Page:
President Ronald Reagan, who died inÃ‚Â 2004,Ã‚Â would have been 96 years old today.
A statement released by Nancy Reagan sums it up her feelings, not to mention many of ours.
I’ve often reflected upon the man that is Ronald Reagan and attempted to figure out exactly why I loved the guy so much. After all, I never met him, but there’s something special about Reagan that continues on even after his death.
It really struck me during Reagan’s funeral in 2004. Not the ceremony in California, but the silent lengthy memorial in Washington, DC. I was glued to the television that day. In literal essence, I was watching little, but in abstract fact, I was watching everything.
C-Span was airing coverage of people silently filing past President Reagan’s flag draped casket. That’s it. No bands, no marching, no dignitaries, no commentary, no soundÃ‚Â — and yet it was the fullest, most interesting and memorable programming I’ve ever witnessed.
The scene was eerily silent, but the respect displayed by the military guards and those slowly walking by was deafening. There was not a peep to be heard. I was awestruck by the utter stealth of the continuous stream of thousands and thousands. A pin drop would have sounded like a firecracker. Somehow, even children knew to be quiet, which is a magical atmosphere indeed, and one I’d thought impossible until that evening.
But that was ReaganÃ‚Â — the successful combination of a reach for the seemingly unattainable, with the pursuit of goals that may have been deemed as unrealistic –Ã‚Â was his successfulÃ‚Â recipe for whipping up a fresh batch of America.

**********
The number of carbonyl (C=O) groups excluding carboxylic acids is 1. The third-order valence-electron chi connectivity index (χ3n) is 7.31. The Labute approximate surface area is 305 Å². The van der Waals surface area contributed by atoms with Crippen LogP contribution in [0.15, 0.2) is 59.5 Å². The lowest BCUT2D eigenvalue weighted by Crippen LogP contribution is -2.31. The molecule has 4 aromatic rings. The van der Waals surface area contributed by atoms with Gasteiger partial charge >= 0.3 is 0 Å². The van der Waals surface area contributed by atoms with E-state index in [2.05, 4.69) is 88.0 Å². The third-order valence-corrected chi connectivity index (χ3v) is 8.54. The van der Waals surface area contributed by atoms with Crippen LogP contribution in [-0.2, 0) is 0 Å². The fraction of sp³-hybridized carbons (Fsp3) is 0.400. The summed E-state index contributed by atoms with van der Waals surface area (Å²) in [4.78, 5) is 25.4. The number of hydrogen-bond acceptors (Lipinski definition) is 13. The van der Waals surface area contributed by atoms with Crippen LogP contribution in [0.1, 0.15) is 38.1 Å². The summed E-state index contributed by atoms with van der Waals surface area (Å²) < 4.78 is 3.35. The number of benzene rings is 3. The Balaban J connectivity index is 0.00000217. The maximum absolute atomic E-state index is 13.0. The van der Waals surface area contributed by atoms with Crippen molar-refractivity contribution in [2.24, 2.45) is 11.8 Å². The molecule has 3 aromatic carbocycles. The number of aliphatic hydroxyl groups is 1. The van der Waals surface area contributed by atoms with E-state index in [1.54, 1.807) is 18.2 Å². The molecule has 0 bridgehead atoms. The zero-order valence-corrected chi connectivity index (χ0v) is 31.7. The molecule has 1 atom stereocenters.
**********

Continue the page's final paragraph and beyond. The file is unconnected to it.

I first voted forÃ‚Â Ronald ReaganÃ‚Â in 1984 (a small part of the reason I did is that I didn’t want to be known for the rest of my life as, “That oneÃ‚Â guy who voted for Mondale”). Reagan got my vote because he came across, at least to me as an 18-year-old, as the father figure to a nation that had spent the better part of a decade as orphans, abandoned and left for dead by Vietnam, Watergate, malaise, stagflation and disco.
Sure, his presidential years had some setbacks. Reagan was shot for nothing more than some unbalanced bubble-wrap brained, uber-nerd’s attempt to impress Jodie Foster. Reagan lived, Hinckley was sent off to Our Lady of Swatting at Imaginary Flies Hospital for a few decades, and Foster never called him. Another evil plan thwarted by Reagan.
There were some down times, but even more successes, culminating with what Reagan will be remembered for best in the history books.
The Great Communicator headed up “Extreme Makeover: Eastern Bloc Edition,” and presided over the collapse of the Berlin WallÃ‚Â — a demolition which rippled right on through to Moscow, ending in the implosion of the Soviet Union.
What Reagan left behind for us pales in comparison to what he didn’t leave behind.
When remembering Ronald Reagan, whether we’re conservative or liberal, there’s one labelÃ‚Â that isÃ‚Â never used: Negative. Reagan was ever the optimist, and he made his points not by bashing the opposition, but by selling the virtues of his ideas. Ronald Reagan was a good lesson not only for every day Americans, but he was an example of how to be a politician –Ã‚Â a modelÃ‚Â that, regrettably, is rarely followed these days.
Some people think that conservatism died when Reagan died, but I tend to disagree. As Ronald Reagan wanted America to be a “shining city on a hill,” I believe that Reagan himself remains a bright beacon for not only conservatives and republicans, but alsoÃ‚Â all Americans.Ã‚Â Reagan’s light is still shining out there, we just need to follow it.
Happy birthday, Mr. President. Salute!
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